by Andrea Cristofaro and Tor Arne Johansen

In unmanned aerial vehicles, it is vital to be able to detect and accommodate ice adhesion on wings, control surfaces and airspeed sensors, since ice accretion modifies the shape of the aircraft and alters its measurements, thus changing the aerodynamic forces and reducing manoeuvring capability.

The use of unmanned aerial vehicles (UAVs) for civil applications – largely surveillance and monitoring - has increased markedly in recent years. UAVs are very often suited for harsh conditions that are unsafe for humans, such as those typically encountered in Arctic operations. Reliable, appropriate, and efficient UAV operations are needed in such conditions.

The phenomenon of ice accretion on aircraft wings and control surfaces is a well recognized problem in aerospace engineering: the modified shape of the leading edge due to ice, changes the lift, drag and pitch moment characteristics of the wing. For instance, an ice-covered airfoil may experience a 40% reduction in lift coefficient, while the drag may be increased by as much as 200%. A decrease in lift requires more engine power and implies a premature airfoil stall angle.

Large aeroplanes are commonly equipped with efficient anti-icing and de-icing devices; however, these are largely unsuitable for small aircraft, owing to their simple architecture and limited payload. Ice formations on aircraft surfaces during flight are typically caused by supercooled water droplets (SWD). When a water droplet cools, it does not freeze until it reaches a very low temperature; however, a droplet will freeze instantly, releasing latent and accreting ice, when it interacts with an external agent such as an aircraft,. Both rate and amount of ice depend on the shape of the surface, its roughness, travelling body speed, temperature and droplet size.

Figure 1: Ice accretion effects on airfoils.

Figure 1: Ice accretion effects on airfoils.

A first challenge is the in-flight detection of icing, i.e., recognizing the accretion of ice layers using data provided by onboard sensors. This problem can be addressed by applying the results of a recent study by our research team [1],[2], in which we proposed a scheme for fault detection and isolation in overactuated systems based on Unknown Input Observers and Control Allocation methods. Unknown Input Observers are deterministic estimators that can be made insensitive to unmeasured inputs, while Control Allocation is very well suited to handle constraints and to readily reconfigure the control action in spite of actuator failures. Combining these two methods, a procedure has been designed to keep icing effects decoupled from mechanical faults and external disturbances such as wind gusts [3].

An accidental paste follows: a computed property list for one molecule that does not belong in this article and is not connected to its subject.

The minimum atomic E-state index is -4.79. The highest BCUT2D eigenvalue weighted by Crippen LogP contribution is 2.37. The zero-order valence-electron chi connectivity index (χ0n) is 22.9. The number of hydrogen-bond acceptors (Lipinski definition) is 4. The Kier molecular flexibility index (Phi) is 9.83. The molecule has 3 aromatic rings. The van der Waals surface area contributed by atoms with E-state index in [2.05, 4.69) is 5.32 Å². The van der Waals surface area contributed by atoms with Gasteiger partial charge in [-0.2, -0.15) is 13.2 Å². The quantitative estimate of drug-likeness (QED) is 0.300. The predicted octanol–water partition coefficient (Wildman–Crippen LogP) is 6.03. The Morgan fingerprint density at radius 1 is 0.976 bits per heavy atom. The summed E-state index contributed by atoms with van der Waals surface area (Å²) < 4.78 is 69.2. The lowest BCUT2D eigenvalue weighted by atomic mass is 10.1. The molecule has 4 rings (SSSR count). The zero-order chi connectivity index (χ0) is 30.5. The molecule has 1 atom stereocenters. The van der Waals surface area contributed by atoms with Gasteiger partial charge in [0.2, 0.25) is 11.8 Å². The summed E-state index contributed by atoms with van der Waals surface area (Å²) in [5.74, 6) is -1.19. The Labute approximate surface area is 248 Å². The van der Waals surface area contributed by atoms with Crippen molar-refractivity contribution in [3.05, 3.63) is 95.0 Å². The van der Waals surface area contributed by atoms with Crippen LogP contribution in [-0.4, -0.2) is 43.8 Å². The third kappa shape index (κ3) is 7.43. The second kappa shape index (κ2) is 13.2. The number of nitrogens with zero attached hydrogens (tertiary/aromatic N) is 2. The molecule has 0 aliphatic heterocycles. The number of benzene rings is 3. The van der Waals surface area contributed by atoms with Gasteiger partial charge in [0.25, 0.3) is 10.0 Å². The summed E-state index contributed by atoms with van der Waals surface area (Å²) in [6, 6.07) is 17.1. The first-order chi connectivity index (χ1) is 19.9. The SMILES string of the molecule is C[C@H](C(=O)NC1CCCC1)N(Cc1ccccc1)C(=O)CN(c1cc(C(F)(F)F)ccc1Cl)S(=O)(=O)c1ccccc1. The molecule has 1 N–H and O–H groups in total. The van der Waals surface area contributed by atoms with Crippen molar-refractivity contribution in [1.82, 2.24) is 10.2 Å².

A second step towards achieving icing protection for UAVs, is the implementation of an efficient anti-icing and de-icing mechanism. Very promising results come from carbon nanotechnology that can be used to make thin films of coating material to be painted on aircraft wings. Using the electricity onboard, the film can be heated to melt the ice. Such devices, however, are very energy demanding, thus it is vital to have an optimal scheme for the activation of the de-icing system to maintain aircraft stability. The combination of the aircraft dynamical model and the model describing the accretion of icing is the ‘Stefan problem’, which consists of a set of four partial differential equations: two heat equations, one mass balance equation and one energy balance equation.

Finally, in order to test and validate the efficiency and robustness of the icing detection algorithms as well as the icing protection module, field experiments in Svalbard are planned for the near future using the X8 UAV (Skywalker Technology Co, Ltd.).

The research at NTNU is a fruitful collaboration with other two ERCIM partner institutes, namely University of Porto (UPT) and University of Cyprus (UCY). In particular, we are currently working jointly with Prof. Pedro Aguiar (UPT) and Prof. Marios Polycarpou (UCY) who have made outstanding contributions to the project with their expertise in multiple model adaptive estimation and nonlinear fault detection, respectively.

[1] A. Cristofaro, T. A. Johansen: “Fault-tolerant Control Allocation: An Unknown Input Observer based approach with constrained output fault directions”, in proc. of the 52nd IEEE Conf. on Decision and Control, Florence, Italy, 2013, pp. 3818-3824.
[2] A. Cristofaro, T. A. Johansen: “Fault-tolerant control allocation using Unknown Input Observers”, Automatica, 50(7), 2014, pp. 1891-1897.
[3] A. Cristofaro, T. A. Johansen: “An Unknown Input Observer approach to icing detection for unmanned aerial vehicles”, accepted for publication in proc. of IEEE American Control Conference 2015.

Please contact:
Andrea Cristofaro
ERCIM post-doc fellow at NTNU, Norway
E-mail: This email address is being protected from spambots. You need JavaScript enabled to view it.

Tor Arne Johansen, NTNU, Norway
E-mail: This email address is being protected from spambots. You need JavaScript enabled to view it.

Next issue: January 2018
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